Very few people can’t change career direction.

Tightrope walker

Cabin Brewing Company is located in the heart of Calgary’s craft brewing district. Its distinctive philosophy, taproom, and marketing set it apart, as do its award-winning products. And behind the scenes is another intriguing story: the resume of its head brewer, Jonas Hurtig.

Prior to becoming a brewer, Jonas was a sound designer at Six Degrees, Calgary’s top sound-design studio. Changing jobs is stressful. But changing jobs and industries presents even more barriers.

Nonetheless, we believe the trend will continue to grow. The days of joining one organization and making a life-long career of it are largely in the rear-view mirror. By most estimates, the average worker will change jobs between three and seven times in their careers.

In an Indeed.com survey conducted before the current economic downturn, 49% of respondents had made a dramatic career change. And of those who hadn’t, 65% were thinking about it. The reasons varied. Some were looking for new challenges. Others more job satisfaction. Personal growth, development, and compensation were also cited.

Today, facing fallout from resource prices and the pandemic, making a big career change might not be entirely your decision. Some jobs are disappearing. Others are being created to cope with new conditions. To succeed, one trait is becoming essential.

Adaptability.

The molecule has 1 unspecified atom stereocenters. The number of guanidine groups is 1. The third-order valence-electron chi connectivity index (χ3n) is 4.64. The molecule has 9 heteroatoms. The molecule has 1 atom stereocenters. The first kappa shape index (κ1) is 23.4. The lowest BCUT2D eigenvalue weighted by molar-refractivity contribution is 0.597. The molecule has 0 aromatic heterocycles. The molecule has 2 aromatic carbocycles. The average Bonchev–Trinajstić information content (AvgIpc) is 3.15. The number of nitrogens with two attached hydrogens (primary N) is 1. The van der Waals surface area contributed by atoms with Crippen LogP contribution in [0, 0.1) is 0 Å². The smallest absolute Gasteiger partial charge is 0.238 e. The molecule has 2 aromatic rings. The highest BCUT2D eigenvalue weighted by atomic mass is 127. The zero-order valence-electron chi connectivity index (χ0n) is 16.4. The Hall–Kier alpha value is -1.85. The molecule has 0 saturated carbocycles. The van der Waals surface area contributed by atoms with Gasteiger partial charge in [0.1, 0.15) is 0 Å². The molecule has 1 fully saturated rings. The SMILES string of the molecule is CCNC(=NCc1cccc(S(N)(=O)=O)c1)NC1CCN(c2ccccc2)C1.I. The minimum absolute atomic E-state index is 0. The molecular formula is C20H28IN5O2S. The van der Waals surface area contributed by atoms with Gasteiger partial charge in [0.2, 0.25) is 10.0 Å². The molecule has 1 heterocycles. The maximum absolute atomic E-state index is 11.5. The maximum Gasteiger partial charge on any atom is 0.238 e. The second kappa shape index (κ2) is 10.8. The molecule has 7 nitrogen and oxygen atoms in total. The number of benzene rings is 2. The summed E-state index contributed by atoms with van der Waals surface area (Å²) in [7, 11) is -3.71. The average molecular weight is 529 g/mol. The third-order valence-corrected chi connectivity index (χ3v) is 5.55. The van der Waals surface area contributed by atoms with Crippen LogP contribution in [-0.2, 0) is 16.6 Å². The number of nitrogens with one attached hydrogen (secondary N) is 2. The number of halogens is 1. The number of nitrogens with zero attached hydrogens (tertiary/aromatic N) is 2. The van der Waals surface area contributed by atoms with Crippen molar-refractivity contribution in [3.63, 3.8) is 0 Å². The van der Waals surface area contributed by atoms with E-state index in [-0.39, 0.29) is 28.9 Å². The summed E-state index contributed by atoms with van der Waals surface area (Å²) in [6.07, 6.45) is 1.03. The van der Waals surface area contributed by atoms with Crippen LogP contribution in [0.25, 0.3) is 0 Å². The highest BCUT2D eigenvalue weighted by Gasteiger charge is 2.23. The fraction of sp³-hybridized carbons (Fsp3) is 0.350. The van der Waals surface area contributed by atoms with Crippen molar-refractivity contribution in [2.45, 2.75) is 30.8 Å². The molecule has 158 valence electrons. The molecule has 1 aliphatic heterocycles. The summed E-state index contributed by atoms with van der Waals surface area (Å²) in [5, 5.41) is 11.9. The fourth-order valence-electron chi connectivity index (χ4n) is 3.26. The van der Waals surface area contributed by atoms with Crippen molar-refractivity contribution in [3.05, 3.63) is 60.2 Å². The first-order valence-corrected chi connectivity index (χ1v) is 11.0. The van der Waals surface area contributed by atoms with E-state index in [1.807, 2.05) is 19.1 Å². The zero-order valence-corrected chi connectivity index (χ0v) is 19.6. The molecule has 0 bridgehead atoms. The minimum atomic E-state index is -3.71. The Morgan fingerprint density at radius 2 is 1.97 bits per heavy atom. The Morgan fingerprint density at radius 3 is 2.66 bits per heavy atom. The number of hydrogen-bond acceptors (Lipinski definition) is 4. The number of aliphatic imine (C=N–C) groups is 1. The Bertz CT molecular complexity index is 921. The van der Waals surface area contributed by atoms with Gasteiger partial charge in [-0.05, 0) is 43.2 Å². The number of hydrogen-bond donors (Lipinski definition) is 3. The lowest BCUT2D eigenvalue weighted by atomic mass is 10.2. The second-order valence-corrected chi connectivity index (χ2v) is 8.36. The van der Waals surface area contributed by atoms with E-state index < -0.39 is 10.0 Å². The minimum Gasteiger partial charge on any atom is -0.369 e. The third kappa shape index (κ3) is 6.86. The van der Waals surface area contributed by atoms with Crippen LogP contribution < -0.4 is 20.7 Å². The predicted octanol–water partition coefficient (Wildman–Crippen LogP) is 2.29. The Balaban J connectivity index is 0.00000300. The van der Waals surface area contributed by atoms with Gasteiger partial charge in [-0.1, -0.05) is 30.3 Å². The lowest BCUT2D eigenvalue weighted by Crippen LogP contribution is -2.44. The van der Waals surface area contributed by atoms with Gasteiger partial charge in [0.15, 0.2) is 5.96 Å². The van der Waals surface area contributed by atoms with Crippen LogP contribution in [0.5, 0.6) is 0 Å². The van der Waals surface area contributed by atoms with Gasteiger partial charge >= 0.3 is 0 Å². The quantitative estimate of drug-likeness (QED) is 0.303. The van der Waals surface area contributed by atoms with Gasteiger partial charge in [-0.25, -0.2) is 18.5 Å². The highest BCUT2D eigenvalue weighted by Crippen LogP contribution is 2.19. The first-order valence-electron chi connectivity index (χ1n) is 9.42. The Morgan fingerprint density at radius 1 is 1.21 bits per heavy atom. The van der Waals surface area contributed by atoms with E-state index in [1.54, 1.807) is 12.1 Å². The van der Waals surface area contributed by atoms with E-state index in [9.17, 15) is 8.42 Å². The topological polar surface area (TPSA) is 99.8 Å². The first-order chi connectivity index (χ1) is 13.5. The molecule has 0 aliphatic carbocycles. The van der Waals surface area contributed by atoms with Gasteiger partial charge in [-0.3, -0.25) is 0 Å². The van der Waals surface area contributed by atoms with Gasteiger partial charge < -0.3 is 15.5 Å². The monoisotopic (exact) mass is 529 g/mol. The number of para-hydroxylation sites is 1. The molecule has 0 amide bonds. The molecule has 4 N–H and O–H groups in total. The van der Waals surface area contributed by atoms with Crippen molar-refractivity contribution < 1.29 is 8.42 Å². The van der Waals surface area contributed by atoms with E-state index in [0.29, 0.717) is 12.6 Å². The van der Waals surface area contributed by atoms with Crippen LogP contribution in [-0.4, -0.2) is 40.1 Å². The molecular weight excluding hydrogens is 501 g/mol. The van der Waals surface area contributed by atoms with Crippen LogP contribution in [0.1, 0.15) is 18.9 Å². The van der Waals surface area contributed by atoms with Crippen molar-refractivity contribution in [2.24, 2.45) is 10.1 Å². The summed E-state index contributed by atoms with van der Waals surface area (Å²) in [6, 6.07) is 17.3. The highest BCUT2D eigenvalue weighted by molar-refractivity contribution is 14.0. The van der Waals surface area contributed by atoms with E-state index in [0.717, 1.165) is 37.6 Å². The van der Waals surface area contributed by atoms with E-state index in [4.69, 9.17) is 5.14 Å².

Every year, Prospect helps hundreds of people overcome barriers and gain employment. Thousands more come to us for different facets of employment assistance. Often we help candidates by fostering adaptability.

Skills gained in one job or career can be assets in many others, even when you’re making a radical change in direction like Jonas Hurtig, from sound to brewing.

“There were a lot of parallels between my former profession and my new one. Sound engineering is a very technical career, as you’re dealing with microphones, cables, software, and the science of sound. There is also a huge artistic component to the job. You get to create soundscapes, and take a whole bunch of components (dialogue, music, sound effects etc.) and mix them together how you see fit. Brewing is also a very technical profession as there is a lot of biology, microbiology and chemistry involved. But there is also a huge artistic component as well; conceptualizing something in your mind, and then adapting that to a recipe and creating it,” Hurtig said.

Adaptability is a trait Prospect has facilitated thousands of times, notably in our Forces@WORK program, where veterans have to adapt skills they gained in the military to civilian jobs and culture. We help them translate their skills, apply them to civilian equivalents, and manage cultural differences.

The challenges of the new economy can be met if you are adaptable and agile. Just last week we helped a young worker whose experience was in construction move into a job at a technical call centre, after upgrading his reading, digital literacy and oral communication skills. He is now planning to enter a business education program.

Any career change comes with a degree of anxiety. But as Jonas Hurtig found, “No matter how scary it may be, or how many unknowns there are, if you are passionate about something, you’ll make it work. You’ll find a way to apply your skills to the job and likely excel at it because you’ll enjoy it.”